Endangering Sarai in Egypt

Introduction

Trading Your Wife for Your Life?

Bereshit 12 describes the first trials Avram and Sarai face after arriving in Canaan.  When heavy famine forces them to leave Israel, they travel to Egypt.  On the way, Avram realizes that Sarai's beauty is a threat to his life, as the Egyptians will have no qualms about killing him in order to marry her.  He thus requests that she pass herself off as his sister so that he will be saved.  Almost every line of the story raises questions regarding the propriety of Avram's conduct:

Did Avram Have a Plan?

Two other aspects make one wonder what Avram was thinking.  En route to Egypt, Avram tells Sarai "Behold, now I know that you are beautiful", perhaps suggesting that he had never before realized this. Is it possible that Avram was really oblivious to this fact until now, and that, had he known earlier, he never would have taken this course of action?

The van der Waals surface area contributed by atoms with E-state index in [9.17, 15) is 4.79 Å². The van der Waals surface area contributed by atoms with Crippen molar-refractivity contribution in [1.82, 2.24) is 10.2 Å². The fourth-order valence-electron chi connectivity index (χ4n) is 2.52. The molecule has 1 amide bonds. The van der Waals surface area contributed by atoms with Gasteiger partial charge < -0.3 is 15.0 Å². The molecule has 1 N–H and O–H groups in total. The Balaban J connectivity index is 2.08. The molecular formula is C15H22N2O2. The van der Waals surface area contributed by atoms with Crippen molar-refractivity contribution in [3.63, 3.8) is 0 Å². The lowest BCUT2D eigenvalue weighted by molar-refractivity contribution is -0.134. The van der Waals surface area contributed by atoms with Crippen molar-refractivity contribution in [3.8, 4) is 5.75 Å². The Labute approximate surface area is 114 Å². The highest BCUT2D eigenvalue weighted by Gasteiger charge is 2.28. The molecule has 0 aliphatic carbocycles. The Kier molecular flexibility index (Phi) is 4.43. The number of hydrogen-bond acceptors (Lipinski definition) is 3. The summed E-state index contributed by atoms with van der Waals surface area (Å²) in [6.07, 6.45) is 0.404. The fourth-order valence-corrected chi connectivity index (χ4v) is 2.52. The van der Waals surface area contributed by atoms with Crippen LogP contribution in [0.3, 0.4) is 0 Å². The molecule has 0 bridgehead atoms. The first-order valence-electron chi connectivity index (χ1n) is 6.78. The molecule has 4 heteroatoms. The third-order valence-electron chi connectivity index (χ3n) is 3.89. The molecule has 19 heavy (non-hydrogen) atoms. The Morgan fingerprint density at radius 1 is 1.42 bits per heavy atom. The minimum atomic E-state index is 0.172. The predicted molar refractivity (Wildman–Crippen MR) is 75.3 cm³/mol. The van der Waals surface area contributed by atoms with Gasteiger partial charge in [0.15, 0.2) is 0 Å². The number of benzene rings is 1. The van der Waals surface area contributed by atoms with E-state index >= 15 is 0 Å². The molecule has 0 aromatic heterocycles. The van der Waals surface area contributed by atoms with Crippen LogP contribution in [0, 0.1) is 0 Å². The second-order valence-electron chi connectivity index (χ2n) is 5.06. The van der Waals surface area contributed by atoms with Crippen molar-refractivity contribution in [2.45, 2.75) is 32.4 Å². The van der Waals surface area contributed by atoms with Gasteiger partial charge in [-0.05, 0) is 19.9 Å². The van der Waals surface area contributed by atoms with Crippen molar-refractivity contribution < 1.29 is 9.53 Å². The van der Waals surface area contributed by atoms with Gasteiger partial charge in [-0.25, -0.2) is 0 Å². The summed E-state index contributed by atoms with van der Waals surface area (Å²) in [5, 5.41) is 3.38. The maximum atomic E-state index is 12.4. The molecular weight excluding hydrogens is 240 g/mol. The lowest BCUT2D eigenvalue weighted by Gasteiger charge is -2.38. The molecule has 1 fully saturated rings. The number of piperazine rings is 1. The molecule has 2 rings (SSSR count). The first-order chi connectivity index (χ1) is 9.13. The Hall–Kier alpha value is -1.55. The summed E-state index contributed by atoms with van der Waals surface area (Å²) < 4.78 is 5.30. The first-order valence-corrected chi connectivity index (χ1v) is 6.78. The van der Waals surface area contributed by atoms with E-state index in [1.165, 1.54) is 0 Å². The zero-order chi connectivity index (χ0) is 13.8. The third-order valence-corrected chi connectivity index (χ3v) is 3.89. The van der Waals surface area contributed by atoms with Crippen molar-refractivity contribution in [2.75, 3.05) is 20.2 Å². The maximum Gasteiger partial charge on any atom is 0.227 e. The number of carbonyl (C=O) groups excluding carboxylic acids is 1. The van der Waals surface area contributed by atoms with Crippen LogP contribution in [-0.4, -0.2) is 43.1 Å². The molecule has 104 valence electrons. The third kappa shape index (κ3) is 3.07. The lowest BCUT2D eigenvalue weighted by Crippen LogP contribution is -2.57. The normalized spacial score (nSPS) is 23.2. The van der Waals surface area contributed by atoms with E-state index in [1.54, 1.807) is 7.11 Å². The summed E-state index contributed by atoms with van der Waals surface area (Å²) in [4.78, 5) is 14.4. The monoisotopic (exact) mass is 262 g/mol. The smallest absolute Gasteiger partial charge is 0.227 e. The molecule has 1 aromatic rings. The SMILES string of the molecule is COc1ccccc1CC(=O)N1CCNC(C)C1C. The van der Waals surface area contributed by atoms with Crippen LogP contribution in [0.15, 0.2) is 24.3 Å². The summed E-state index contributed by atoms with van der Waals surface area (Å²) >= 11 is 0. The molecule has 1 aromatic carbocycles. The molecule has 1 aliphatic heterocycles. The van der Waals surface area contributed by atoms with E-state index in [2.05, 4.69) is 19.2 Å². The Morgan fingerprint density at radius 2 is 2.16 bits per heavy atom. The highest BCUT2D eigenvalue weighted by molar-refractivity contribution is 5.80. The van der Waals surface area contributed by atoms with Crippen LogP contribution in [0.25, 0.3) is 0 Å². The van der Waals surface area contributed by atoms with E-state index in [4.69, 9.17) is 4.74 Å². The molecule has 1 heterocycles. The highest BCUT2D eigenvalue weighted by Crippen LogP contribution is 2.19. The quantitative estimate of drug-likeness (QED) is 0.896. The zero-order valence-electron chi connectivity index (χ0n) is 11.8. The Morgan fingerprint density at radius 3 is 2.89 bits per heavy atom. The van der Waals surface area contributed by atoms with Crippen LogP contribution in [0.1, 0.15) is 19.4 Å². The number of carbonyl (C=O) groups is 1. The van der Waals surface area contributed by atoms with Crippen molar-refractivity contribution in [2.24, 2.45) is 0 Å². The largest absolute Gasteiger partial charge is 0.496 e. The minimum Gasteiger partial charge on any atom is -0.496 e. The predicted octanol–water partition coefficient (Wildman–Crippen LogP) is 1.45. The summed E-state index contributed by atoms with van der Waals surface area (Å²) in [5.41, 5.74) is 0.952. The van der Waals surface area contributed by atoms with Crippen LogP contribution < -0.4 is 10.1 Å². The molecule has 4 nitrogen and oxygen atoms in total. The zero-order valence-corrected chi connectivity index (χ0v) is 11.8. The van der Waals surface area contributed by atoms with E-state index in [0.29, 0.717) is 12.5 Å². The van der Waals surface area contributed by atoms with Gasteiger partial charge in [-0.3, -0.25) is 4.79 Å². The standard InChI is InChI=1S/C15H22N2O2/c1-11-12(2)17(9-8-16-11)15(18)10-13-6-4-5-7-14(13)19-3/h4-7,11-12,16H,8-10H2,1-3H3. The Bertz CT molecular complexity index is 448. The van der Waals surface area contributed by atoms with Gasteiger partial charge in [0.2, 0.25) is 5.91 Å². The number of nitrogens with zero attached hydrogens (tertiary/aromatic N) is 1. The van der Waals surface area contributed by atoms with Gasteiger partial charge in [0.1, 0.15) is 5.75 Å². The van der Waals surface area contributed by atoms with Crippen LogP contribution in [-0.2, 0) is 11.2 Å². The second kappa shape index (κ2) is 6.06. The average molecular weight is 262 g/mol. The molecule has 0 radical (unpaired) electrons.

Furthermore, why did he specifically request that Sarai pretend that she is his sister? Was this simply the easiest way of disguising Avram's status as husband while still explaining why they were traveling together? Or, was there some other advantage to being viewed specifically as siblings?  Was Avram looking to save only himself, or was this part of a ruse whereby he hoped to save Sarai as well?

Déjà Vu

Another troubling aspect of the story is the fact that an almost identical incident occurs in Chapter 20, when Avram moves to Gerar.  There, too, Sarai passes herself off as Avram's sister just to be taken by the king.  Given the near disastrous results the first time around, how could Avram repeat the same error?  Did he not learn from his mistakes, or did he have reason to believe that his actions would produce better results the second time around?
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